Sequence – For fiction, it goes D2D/Lulu, PublishDrive, Amazon. I thought that I could get Amazon done on a via, but the controls that both D2D and PublishDrive have are not as granular as I want. Mainly, it’s a problem with categories. Almost everywhere else runs on BISAC codes. Amazon has one set of categories you can choose, and another set that are the ones you need to be on. About a 40% overlap between the two Amazon ones, and the BISAC codes align even less. So it’s manually doing Amazon to get the best “bang out of the buck.” (And since Lulu has the worst possible meta-data backend, you only use these for hardcopy versions.)
Epub quality – This can be a pain. Because Lulu and Calibre don’t agree on what passes epubcheck. So you have D2D create them for you. If you put in the extra pages for links like opt-in’s and other titles from D2D, PublishDrive doesn’t like them. So then you have to edit them out (which Calibre is great for.) Meanwhile, Lulu will take D2D epubs with tons of “errors” that get flagged on Calibre. (Sigh.) And PublishDrive says some outlets won’t take your book without an ISBN.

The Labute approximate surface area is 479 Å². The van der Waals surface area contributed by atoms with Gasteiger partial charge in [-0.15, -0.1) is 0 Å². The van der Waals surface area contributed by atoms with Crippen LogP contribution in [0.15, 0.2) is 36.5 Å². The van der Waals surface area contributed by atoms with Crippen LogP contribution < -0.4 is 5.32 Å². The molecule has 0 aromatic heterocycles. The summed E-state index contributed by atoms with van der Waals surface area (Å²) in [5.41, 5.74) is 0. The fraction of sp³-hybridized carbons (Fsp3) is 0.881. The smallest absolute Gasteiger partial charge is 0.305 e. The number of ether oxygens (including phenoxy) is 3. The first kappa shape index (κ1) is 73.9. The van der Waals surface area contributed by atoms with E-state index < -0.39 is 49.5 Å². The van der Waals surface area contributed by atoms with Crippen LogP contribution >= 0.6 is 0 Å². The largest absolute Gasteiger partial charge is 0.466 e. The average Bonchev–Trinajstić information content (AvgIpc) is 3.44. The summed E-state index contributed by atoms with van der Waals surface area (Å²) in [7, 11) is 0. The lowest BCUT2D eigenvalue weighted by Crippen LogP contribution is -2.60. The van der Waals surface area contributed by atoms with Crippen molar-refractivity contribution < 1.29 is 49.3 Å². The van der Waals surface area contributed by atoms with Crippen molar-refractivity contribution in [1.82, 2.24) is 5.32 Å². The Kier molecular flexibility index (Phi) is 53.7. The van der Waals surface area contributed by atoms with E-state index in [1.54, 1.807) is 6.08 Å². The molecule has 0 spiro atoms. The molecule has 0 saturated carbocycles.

Epub Formating – D2D has this very simple and free. You see the results you want. Very nice compared to Calibre, which is bare bones.
This then means: 1) D2D first, and generate the epub, but don’t let it go live. 2) ISBN from Lulu and then upload that D2D file there. Have it go live just on Lulu. 3) Lulu ISBN goes to D2D (and save it into your Calibre catalog for that ebook) and have D2D go live. 4) Now port thru PublishDrive and it should go nicely. 5) Finally, Amazon. Know you’ll have to come back once it’s live to get additional categories added.
Several versions – While 2500 words is reportedly the lower limit for Amazon (and nowhere else) you need about 8K words to make a 32-page minimal book that can be published through Lulu. A booklet, actually, 6″x9″ trade paperback. That points to collections of short stories right off. You don’t have to. The idea of a paperback is to give people comparative prices and another reason to buy the ebook. Same for audiobooks, although this is also to give them options (see below.)

Editing: